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RADIA: Do we even need libraries anymore?
FACE TO FACE: Was $15 million for Coquitlam’s new library money well spent?
In November, the city of Coquitlam opened its new, fancy $15-million Town Centre library branch.
Now, this is the Cadillac of libraries: It’s 31,000 sq. ft. and includes a gallery wall, a coffee station and dedicated sections for any category of book you can think of. It even includes a fireplace lounge.
Ah, our tax dollars at work.
I’m not saying that we should close our existing libraries but for a city council to allocate $15 million for a behemoth of a building for thousands of paper books is a little perplexing.
In case Coquitlam city council was unaware, traditional books are becoming obsolete. People now read books and newspapers via the internet using desktop and laptop computers, tablets, eReaders and smart phones.
I think my colleague opposite sort of gets that. Unfortunately, he makes the absurd argument that libraries are also places for people to access computers and the internet.
If taxpayers are really concerned about our less-fortunate, then wouldn’t it be more cost effective to purchase laptops for every low-income household in Coquitlam?
With regard to internet access: Are there no internet cafés? Are there no coffee houses?
Here’s an idea: Why don’t we build a municipal wireless network that gives everyone within city limits basic access to the internet. That’s the sort of thing we should be spending money on in 2013.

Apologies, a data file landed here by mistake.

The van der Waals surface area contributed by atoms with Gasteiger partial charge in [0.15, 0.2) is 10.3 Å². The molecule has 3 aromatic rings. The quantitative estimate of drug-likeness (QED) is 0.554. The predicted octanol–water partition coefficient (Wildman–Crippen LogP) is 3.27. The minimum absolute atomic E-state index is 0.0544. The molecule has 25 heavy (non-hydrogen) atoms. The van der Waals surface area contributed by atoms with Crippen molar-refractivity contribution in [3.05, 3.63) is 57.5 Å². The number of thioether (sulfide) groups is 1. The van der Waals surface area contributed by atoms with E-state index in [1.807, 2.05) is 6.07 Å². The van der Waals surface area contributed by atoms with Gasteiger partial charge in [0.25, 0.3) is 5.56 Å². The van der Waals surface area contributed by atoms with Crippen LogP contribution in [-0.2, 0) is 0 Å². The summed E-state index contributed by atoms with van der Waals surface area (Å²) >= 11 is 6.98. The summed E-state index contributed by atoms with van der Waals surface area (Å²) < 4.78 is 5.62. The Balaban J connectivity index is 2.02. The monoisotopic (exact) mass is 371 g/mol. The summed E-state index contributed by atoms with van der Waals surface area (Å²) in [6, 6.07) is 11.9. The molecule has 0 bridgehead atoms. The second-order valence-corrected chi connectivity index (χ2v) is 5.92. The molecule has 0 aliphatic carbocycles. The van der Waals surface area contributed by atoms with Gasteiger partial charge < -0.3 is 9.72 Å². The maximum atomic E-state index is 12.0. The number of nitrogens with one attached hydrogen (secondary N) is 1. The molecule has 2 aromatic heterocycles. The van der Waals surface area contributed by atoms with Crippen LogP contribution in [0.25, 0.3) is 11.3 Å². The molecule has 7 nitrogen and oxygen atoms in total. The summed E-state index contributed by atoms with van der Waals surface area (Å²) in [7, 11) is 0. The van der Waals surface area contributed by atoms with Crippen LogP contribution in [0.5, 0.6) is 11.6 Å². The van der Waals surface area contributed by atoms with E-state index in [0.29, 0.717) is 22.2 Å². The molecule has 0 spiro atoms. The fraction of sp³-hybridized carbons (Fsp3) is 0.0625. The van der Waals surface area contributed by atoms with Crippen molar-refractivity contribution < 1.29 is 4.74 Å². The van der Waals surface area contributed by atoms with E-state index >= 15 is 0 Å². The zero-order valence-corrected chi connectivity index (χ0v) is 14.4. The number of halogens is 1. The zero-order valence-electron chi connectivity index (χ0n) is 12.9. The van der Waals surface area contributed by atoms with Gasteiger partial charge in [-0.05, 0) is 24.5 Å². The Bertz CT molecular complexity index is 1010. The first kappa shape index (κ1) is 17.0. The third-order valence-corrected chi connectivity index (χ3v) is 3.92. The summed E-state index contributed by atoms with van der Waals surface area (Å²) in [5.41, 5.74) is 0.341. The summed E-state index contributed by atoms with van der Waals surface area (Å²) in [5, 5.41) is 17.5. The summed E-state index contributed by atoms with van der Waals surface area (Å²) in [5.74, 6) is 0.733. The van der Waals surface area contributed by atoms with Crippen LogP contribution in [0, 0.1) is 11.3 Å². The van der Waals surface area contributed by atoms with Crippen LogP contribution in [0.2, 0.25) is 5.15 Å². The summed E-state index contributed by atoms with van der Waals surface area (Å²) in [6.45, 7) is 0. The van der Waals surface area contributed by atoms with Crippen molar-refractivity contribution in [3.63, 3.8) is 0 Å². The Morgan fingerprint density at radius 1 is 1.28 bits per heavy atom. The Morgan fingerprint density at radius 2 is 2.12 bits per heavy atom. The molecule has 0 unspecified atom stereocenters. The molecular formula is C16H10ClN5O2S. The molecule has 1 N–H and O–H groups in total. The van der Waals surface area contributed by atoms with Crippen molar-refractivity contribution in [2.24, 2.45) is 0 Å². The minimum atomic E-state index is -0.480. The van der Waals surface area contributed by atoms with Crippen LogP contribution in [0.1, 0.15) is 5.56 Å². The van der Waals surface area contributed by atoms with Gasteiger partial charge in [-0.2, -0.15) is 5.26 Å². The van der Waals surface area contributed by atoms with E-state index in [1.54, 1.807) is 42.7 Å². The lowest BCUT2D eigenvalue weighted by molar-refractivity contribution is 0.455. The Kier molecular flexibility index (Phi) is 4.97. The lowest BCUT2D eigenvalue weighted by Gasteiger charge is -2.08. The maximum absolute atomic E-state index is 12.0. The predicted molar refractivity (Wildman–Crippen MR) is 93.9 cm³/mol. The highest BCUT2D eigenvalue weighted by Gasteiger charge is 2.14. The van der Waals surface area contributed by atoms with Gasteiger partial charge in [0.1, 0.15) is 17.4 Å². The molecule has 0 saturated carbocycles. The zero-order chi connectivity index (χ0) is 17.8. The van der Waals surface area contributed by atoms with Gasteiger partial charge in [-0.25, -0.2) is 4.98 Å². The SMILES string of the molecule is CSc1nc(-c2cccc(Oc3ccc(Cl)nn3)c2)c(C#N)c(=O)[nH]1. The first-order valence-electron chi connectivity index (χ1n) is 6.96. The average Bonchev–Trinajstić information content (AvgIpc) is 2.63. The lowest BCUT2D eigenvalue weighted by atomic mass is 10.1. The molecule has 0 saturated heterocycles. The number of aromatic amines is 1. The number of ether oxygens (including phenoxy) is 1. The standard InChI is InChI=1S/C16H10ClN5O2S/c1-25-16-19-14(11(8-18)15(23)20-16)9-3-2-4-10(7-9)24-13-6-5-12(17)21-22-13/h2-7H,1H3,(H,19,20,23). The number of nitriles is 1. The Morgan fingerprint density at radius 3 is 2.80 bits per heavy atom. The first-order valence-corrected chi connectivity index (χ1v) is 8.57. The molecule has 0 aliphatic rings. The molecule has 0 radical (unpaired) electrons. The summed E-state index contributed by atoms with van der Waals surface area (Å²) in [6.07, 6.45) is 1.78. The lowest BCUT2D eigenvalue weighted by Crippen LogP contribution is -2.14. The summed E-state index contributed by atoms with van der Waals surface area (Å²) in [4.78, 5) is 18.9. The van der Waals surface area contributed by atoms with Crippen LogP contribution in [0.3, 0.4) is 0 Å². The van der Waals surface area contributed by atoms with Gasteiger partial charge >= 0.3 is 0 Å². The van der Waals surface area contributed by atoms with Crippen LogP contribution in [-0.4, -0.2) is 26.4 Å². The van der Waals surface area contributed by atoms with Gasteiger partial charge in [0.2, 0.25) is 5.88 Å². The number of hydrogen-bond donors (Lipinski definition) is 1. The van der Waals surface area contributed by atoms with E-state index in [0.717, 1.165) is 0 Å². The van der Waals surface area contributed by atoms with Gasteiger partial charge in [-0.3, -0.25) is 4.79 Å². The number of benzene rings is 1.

The city will tell you that the new library will also add to the meeting space inventory in the city. I don’t think we efficiently utilize our existing space as is, but that’s a debate for another time.
Again, I’m not against libraries; rather, I question the logic of spending millions of dollars on new bricks-and-mortar infrastructure to house more than 200,000 books and audio materials. Maybe that was the correct use of taxpayers’ money in 1990 but I don’t think it is in 2013, and I know it won’t be in 2020.
Our city councils need to have an eye on the future, start downsizing our existing libraries and re-invest in eBook technologies.
In other words, they need to get with the times and join the virtual world.
Andy Radia is a Coquitlam resident and political columnist who writes for Yahoo! Canada News and Vancouver View Magazine. He has been politically active in the Tri-Cities, having been involved with election campaigns at all three levels of government, including running for Coquitlam city council in 2005.